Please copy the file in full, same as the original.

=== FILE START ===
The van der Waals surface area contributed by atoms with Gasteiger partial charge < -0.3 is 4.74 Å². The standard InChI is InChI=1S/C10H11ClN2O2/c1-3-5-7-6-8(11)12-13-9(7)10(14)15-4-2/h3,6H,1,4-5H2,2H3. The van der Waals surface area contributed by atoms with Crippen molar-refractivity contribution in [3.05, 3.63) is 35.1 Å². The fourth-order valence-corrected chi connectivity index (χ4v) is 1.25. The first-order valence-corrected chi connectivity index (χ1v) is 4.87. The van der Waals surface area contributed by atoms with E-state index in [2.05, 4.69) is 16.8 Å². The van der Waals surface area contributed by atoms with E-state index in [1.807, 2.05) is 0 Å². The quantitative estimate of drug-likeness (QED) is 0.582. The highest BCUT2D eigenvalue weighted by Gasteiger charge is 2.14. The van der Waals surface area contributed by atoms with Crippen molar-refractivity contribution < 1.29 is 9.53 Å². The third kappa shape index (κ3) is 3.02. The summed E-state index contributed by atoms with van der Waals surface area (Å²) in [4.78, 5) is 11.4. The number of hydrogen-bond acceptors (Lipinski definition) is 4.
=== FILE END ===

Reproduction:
The van der Waals surface area contributed by atoms with Gasteiger partial charge < -0.3 is 4.74 Å². The standard InChI is InChI=1S/C10H11ClN2O2/c1-3-5-7-6-8(11)12-13-9(7)10(14)15-4-2/h3,6H,1,4-5H2,2H3. The van der Waals surface area contributed by atoms with Crippen molar-refractivity contribution in [3.05, 3.63) is 35.1 Å². The fourth-order valence-corrected chi connectivity index (χ4v) is 1.25. The first-order valence-corrected chi connectivity index (χ1v) is 4.87. The van der Waals surface area contributed by atoms with E-state index in [2.05, 4.69) is 16.8 Å². The van der Waals surface area contributed by atoms with E-state index in [1.807, 2.05) is 0 Å². The quantitative estimate of drug-likeness (QED) is 0.582. The highest BCUT2D eigenvalue weighted by Gasteiger charge is 2.14. The van der Waals surface area contributed by atoms with Crippen molar-refractivity contribution < 1.29 is 9.53 Å². The third kappa shape index (κ3) is 3.02. The summed E-state index contributed by atoms with van der Waals surface area (Å²) in [4.78, 5) is 11.4. The number of hydrogen-bond acceptors (Lipinski definition) is 4.